Over the past few weeks, the City of Cedar Rapids has received a great deal of positive press for their plans to convert 1,000 acres into prairie/pollinator habitat! Their new 1,000 Acre Pollinator Initiative will begin taking root this spring as acres and acres of diverse prairie are seeded throughout the city, in large part to restore habitat for native pollinators – birds, bees, and the iconic monarch butterfly.
Where exactly do you fit 1,000 acres of perennial vegetation inside the City of Cedar Rapids? Anywhere and everywhere! They are starting this spring by seeding 188 acres of diverse prairie throughout the city. Numerous unused public land areas have been identified, including within community parks, select areas of golf courses, roadway medians, along trails, as well as in some less glamorous areas such as sewage ditches and water retention basins.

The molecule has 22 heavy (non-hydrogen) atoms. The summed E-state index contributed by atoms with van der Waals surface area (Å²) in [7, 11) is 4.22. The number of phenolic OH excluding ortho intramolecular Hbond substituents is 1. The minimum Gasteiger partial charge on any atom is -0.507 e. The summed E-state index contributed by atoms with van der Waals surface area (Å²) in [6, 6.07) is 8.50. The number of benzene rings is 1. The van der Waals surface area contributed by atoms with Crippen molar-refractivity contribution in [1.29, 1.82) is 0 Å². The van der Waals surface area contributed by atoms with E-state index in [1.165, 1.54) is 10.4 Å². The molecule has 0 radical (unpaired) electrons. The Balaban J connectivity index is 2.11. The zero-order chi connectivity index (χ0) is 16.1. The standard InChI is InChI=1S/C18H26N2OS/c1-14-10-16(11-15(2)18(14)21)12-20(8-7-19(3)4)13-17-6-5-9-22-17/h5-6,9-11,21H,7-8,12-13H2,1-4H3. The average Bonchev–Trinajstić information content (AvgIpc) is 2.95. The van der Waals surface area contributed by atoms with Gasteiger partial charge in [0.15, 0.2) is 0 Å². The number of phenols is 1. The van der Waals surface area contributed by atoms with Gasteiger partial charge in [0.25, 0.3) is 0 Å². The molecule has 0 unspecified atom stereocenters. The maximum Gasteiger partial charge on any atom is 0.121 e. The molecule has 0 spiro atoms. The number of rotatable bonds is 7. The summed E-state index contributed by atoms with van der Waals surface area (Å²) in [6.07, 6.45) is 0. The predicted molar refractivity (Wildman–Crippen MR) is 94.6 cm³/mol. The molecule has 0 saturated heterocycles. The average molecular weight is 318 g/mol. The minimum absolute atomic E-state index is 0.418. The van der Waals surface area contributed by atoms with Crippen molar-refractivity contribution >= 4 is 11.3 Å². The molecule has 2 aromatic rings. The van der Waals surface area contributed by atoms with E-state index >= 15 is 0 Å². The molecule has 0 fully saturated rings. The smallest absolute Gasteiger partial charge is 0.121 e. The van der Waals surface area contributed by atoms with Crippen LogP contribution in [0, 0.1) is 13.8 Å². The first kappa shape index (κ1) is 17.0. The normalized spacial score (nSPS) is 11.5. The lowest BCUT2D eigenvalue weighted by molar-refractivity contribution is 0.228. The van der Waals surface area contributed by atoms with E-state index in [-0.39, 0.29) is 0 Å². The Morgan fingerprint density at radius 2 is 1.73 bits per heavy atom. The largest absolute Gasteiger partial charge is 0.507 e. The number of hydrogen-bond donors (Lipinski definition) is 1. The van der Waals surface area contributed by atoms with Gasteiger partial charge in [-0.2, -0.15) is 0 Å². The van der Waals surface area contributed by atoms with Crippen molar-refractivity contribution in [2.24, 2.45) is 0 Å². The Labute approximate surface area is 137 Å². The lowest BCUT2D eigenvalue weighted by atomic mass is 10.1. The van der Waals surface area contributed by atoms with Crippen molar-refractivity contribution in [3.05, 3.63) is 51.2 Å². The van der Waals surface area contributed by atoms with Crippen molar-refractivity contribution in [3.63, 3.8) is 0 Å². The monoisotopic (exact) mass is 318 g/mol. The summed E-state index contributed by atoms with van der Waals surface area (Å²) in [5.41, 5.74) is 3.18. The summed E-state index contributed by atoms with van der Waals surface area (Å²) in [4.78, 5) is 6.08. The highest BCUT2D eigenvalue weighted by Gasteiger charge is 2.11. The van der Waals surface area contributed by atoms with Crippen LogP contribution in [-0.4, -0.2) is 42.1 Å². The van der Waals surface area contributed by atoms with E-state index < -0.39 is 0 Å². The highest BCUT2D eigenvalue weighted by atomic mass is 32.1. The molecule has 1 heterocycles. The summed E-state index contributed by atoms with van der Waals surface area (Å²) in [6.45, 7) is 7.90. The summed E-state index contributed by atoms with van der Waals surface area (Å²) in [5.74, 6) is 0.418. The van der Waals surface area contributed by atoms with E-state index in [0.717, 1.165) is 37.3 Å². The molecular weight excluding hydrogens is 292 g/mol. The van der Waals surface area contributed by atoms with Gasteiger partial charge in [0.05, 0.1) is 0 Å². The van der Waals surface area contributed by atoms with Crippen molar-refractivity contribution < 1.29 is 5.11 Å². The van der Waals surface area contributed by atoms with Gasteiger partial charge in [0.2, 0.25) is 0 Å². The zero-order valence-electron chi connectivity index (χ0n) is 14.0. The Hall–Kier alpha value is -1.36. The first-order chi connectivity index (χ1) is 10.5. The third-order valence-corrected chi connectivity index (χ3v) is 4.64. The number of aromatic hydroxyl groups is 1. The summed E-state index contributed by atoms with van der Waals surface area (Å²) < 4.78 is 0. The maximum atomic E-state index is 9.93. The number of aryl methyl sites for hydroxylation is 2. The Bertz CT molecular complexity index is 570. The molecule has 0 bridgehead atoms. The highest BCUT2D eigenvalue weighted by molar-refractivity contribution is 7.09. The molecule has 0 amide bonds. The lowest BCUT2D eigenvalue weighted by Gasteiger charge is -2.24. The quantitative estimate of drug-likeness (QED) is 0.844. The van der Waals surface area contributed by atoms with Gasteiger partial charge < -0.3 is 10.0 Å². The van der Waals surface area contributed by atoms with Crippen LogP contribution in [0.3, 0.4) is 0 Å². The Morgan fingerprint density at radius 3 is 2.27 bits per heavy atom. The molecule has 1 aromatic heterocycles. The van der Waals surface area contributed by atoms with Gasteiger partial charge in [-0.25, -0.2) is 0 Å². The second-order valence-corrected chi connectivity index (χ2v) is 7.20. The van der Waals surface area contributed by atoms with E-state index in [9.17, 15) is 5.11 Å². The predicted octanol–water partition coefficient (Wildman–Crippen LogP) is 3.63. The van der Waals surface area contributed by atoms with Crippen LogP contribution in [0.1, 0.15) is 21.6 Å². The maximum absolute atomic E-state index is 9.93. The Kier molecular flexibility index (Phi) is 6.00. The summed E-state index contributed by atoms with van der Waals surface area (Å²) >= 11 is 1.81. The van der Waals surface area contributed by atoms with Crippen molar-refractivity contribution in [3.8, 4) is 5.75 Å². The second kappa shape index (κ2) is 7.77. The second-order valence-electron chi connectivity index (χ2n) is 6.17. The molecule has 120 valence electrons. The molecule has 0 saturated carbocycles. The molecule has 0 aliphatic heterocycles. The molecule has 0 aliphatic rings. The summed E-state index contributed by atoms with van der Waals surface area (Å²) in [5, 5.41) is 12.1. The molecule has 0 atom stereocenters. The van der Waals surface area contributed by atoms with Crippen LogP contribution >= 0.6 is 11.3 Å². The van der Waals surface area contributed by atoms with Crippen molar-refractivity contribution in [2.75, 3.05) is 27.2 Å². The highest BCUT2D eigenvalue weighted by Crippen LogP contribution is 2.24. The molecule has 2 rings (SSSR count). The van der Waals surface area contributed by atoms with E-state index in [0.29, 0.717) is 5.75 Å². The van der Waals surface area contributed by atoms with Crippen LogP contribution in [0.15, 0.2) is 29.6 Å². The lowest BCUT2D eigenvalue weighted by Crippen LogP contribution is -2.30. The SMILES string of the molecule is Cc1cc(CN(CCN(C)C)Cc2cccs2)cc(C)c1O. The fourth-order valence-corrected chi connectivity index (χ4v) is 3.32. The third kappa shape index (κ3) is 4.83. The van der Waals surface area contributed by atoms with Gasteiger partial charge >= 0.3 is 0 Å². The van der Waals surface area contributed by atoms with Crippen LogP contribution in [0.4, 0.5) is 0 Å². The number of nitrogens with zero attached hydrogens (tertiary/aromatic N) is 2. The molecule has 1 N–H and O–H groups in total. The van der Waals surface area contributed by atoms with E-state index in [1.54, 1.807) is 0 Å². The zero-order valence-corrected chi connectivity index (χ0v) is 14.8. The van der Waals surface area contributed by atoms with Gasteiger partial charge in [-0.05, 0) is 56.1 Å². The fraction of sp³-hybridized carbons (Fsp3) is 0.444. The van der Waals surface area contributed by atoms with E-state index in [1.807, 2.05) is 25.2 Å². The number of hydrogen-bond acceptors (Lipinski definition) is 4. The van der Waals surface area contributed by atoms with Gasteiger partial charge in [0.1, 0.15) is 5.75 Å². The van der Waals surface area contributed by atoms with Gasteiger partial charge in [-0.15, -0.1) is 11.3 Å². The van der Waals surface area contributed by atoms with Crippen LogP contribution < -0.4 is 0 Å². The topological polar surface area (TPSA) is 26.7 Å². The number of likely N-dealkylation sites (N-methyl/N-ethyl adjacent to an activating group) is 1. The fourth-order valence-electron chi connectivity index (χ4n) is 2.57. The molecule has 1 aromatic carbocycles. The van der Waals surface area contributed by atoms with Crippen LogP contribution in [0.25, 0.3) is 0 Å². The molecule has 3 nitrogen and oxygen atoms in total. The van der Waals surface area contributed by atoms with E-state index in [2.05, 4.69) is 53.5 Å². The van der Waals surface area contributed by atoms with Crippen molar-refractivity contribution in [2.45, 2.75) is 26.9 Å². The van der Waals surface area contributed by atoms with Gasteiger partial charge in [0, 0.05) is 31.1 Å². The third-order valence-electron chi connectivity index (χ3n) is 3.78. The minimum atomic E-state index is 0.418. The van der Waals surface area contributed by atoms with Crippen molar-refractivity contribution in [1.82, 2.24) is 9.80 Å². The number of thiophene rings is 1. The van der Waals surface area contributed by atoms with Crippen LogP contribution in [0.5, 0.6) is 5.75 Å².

Future plans in the five year project also include working with homeowners to voluntarily convert 10% of traditional mowed lawn areas to perennial vegetation for pollinator habitat. They are also partnerships happening beyond the city limits to include Linn Co. Conservation and the Eastern Iowa Airport (who is already on the forefront of numerous conservation practices – read more about the field day ILF held there last fall).
It’s a truly fascinating project, and an excellent example of unique collaborations coming together to “make things happen” in the conservation world. Funding to date has come from the Iowa Department of Natural Resources-REAP Grant and the nonprofit Monarch Research Project. While the City is certainly a key partner in this work, the 1,000 Acres initiative has been fully funded outside of city and county budgets.
Learn more about the 1,000 Acre Pollinator Initiative on the Cedar Rapids Pollinator and Natural Resources Initiatives page, as well as an article in Popular Science: A small city in Iowa is devoting 1,000 acres of land to America’s vanishing bees.